Flight Sergeant Percival Valentine Bashford, the son of John Edward George Bashford and Martha Kitchenham Bashford (nee Kitchenham) was born at Toowoomba in Queensland on 14th February 1920. He was educated at the North Toowoomba Boys’ School and the Toowoomba Grammar School during the period January 1933 until June 1935. He passed the University of Queensland Junior Public Examination in November 1934. He later attended the Central Technical College during the years 1937 until 1940 as part of the theoretical components of his Motor Mechanic apprenticeship. He applied for aircrew training in the Royal Australian Air Force at Brisbane on 11th July 1941. At the time of his application he was single, employed as a Motor Mechanic at the Royal Queensland Aero Club, and residing with his family at Sunbeam Street, Fairfield, Brisbane. He gave his next of kin as his mother, Mrs Martha Bashford, residing at Sunbeam Street, Fairfield, Brisbane. He stated that he was of the Church of Christ religion. He stated that he had completed ten hours of dual flying experience and four hours twenty minutes of solo flying. He was enrolled in the Reserve of the Royal Australian Air Force on 29th August 1941 after swearing an oath/affirmation. He was enlisted into the Citizen Air Force of the R.A.A.F. at No. 3 Recruiting Centre in Brisbane on 6th December 1941.
Flight Sergeant Percival Bashford was the pilot and Captain of a No. 142 Squadron Royal Air Force Wellington bomber MK Z US that was detailed to attack the Daimler Puch aircraft works at Steyr in Austria. The aircraft took off at 6.06 p.m. on 24th February 1944 and no further news was received after take-off. The aircraft was lost whilst returning from the operation. A statement from the Rear-Gunner (Sergeant W.J. Borton) of the Royal Air Force stated that the aircraft developed engine trouble on the port motor before reaching the target and Flight Sergeant Bashford decided to return to base. The bomb load was jettisoned in the sea, and fifteen minutes before signal lights were seen, the aircraft broke cloud at 2,000 feet, and crashed a few seconds later. Flight Sergeant Bashford and Flight Sergeant P.J. Everett, Bomb Aimer, lost their lives and Flight Sergeant C.A. Coldridge, Navigator, and Sergeant W.J. Borton, were admitted to hospital. The Air Ministry notified his remarried mother Mrs Martha Cookley residing at Sunbeam Street, Fairfield, Brisbane, and his two brothers, Flight Lieutenant A. Bashford, at Headquarters Eastern Area Road in Sydney, New South Wales and Mr J.A. Bashford, c/- Civil Aviation Marylands Aerodrome, Perth, that he was missing on air operations. At the time of his death Percival Bashford was 24 years of age. His remains were buried in the Bari War Cemetery in Italy. His name is commemorated on Panel No. 118 at the Australian War Memorial in Canberra, the Toowoomba Soldiers’ Memorial Hall Honour Board and the Toowoomba Grammar School WW2 Honour Board.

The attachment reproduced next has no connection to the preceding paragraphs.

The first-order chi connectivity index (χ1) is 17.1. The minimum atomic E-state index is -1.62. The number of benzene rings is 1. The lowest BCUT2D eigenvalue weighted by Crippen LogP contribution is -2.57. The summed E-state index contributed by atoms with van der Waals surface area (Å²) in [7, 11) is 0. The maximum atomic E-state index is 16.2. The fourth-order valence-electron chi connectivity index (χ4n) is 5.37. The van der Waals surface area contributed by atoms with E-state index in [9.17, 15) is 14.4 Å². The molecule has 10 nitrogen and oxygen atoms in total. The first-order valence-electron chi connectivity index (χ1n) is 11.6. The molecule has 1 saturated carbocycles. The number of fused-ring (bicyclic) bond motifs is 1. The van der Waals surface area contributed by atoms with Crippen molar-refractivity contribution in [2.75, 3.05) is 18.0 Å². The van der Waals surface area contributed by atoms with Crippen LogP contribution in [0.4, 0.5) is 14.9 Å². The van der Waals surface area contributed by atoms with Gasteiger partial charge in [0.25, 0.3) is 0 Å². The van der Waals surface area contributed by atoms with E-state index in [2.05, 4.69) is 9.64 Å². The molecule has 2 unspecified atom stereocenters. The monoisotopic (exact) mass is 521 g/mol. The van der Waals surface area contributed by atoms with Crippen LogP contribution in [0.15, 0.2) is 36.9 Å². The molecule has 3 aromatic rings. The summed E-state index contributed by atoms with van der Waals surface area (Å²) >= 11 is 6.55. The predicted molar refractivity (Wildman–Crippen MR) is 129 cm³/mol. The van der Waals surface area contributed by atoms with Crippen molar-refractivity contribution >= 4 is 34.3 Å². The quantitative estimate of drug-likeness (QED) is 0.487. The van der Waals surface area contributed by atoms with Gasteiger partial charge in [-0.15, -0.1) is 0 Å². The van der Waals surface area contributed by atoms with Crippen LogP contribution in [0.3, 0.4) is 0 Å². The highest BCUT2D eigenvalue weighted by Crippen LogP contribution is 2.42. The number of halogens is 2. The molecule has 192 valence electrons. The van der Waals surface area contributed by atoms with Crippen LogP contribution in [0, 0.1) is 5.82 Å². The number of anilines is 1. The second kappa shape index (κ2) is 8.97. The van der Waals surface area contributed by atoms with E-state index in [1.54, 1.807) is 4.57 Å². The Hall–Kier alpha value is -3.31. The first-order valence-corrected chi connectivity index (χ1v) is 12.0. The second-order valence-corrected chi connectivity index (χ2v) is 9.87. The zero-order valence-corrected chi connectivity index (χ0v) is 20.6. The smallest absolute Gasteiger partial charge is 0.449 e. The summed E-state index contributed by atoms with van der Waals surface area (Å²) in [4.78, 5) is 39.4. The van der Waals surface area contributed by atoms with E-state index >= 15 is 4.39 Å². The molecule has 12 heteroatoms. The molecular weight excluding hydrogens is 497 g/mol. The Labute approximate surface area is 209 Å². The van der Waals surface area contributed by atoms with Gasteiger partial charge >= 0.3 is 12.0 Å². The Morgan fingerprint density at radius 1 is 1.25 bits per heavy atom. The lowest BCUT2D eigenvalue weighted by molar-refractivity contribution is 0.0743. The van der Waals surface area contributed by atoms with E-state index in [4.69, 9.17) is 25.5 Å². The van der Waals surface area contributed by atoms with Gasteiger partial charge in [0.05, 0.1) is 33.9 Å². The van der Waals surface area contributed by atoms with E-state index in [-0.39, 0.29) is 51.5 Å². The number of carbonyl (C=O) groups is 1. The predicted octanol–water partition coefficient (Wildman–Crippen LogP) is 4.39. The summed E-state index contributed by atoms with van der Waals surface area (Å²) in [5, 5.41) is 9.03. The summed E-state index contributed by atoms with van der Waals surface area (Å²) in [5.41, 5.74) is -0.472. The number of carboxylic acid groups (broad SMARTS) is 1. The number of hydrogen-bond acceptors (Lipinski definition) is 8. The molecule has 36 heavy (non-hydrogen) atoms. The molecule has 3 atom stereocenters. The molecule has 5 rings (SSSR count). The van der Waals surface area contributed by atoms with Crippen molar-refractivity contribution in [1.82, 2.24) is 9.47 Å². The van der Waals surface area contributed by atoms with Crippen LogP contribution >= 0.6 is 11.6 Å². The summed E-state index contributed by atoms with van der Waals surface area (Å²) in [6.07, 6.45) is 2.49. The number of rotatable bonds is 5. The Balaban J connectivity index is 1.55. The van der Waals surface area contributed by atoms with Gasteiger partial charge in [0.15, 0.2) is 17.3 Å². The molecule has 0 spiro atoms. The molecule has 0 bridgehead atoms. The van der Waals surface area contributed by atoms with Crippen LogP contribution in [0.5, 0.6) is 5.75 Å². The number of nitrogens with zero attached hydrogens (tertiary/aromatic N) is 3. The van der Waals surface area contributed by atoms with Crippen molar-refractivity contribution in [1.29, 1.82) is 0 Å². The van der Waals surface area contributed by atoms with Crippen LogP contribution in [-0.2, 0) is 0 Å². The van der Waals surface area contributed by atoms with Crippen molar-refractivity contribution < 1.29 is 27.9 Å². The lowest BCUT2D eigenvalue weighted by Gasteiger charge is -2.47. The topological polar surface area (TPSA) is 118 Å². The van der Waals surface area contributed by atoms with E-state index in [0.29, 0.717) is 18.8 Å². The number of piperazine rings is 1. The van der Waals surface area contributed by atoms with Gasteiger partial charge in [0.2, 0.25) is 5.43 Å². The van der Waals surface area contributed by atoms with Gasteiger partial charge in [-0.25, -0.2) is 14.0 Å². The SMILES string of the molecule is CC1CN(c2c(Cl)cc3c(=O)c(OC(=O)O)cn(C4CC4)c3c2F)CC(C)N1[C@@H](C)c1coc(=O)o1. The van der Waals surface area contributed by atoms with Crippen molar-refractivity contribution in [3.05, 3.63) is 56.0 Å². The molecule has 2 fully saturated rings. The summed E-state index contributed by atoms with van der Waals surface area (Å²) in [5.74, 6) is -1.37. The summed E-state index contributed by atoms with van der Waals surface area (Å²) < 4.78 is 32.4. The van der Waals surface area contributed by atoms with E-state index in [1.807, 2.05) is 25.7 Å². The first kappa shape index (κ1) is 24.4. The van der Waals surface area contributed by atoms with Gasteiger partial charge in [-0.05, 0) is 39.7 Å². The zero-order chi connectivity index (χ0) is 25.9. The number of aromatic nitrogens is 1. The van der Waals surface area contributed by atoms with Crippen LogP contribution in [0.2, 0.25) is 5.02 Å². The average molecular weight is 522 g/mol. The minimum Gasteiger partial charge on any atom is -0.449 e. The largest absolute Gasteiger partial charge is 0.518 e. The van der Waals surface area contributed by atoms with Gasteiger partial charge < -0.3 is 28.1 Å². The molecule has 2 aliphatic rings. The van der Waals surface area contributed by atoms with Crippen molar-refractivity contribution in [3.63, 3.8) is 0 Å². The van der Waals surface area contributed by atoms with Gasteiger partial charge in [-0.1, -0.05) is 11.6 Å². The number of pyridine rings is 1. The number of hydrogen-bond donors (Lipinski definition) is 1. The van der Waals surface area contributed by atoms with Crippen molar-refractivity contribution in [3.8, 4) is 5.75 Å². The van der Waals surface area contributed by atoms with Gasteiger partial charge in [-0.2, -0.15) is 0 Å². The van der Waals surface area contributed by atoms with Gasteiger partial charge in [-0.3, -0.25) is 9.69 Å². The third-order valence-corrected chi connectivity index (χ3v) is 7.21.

His photograph and the following details of his death were published in the Toowoomba Chronicle on 21st March 1944:
Flight Sergeant P.V. (Val) Bashford, youngest son of Mrs L. Cookley, Fairfield, Brisbane and the late Mr J. Bashford, Toowoomba, who lost his life returning from operations over Germany on February 24. He was educated at the North Toowoomba Boys’ School and later at the Toowoomba Grammar School. He was apprenticed to Aero Engineering at Archerfield before he enlisted in 1941.
His brother, Flight Lieutenant Arthur Bashford (270527), a former student at the Toowoomba Grammar School also served in the Royal Australian Air Force during World War 2 during the period 6th November 1939 until 15th May 1945.